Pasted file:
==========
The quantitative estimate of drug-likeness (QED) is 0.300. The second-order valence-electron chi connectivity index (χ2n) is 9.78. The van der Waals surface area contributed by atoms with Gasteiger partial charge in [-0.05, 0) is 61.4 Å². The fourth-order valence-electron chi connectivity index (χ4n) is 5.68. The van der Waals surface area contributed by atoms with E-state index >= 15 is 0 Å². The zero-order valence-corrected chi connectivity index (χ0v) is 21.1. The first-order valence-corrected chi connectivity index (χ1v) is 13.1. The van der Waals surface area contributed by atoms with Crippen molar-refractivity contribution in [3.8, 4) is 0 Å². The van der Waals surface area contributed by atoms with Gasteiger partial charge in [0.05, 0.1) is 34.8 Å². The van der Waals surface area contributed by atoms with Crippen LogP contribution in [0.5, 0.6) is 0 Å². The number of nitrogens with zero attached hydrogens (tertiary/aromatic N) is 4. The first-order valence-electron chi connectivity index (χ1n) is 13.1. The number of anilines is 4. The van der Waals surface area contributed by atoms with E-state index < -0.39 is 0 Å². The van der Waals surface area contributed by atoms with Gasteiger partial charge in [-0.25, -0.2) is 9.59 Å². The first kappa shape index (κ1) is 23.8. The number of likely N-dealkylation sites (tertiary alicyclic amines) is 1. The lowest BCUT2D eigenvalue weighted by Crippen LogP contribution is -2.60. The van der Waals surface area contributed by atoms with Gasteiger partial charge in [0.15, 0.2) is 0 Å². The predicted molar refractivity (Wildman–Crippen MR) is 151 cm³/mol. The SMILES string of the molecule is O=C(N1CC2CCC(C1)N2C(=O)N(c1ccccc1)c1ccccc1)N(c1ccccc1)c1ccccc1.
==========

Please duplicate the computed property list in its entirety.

The quantitative estimate of drug-likeness (QED) is 0.300. The second-order valence-electron chi connectivity index (χ2n) is 9.78. The van der Waals surface area contributed by atoms with Gasteiger partial charge in [-0.05, 0) is 61.4 Å². The fourth-order valence-electron chi connectivity index (χ4n) is 5.68. The van der Waals surface area contributed by atoms with E-state index >= 15 is 0 Å². The zero-order valence-corrected chi connectivity index (χ0v) is 21.1. The first-order valence-corrected chi connectivity index (χ1v) is 13.1. The van der Waals surface area contributed by atoms with Crippen molar-refractivity contribution in [3.8, 4) is 0 Å². The van der Waals surface area contributed by atoms with Gasteiger partial charge in [0.05, 0.1) is 34.8 Å². The van der Waals surface area contributed by atoms with Crippen LogP contribution in [0.5, 0.6) is 0 Å². The number of nitrogens with zero attached hydrogens (tertiary/aromatic N) is 4. The first-order valence-electron chi connectivity index (χ1n) is 13.1. The number of anilines is 4. The van der Waals surface area contributed by atoms with E-state index < -0.39 is 0 Å². The van der Waals surface area contributed by atoms with Gasteiger partial charge in [-0.25, -0.2) is 9.59 Å². The first kappa shape index (κ1) is 23.8. The number of likely N-dealkylation sites (tertiary alicyclic amines) is 1. The lowest BCUT2D eigenvalue weighted by Crippen LogP contribution is -2.60. The van der Waals surface area contributed by atoms with Gasteiger partial charge in [0.15, 0.2) is 0 Å². The predicted molar refractivity (Wildman–Crippen MR) is 151 cm³/mol. The SMILES string of the molecule is O=C(N1CC2CCC(C1)N2C(=O)N(c1ccccc1)c1ccccc1)N(c1ccccc1)c1ccccc1.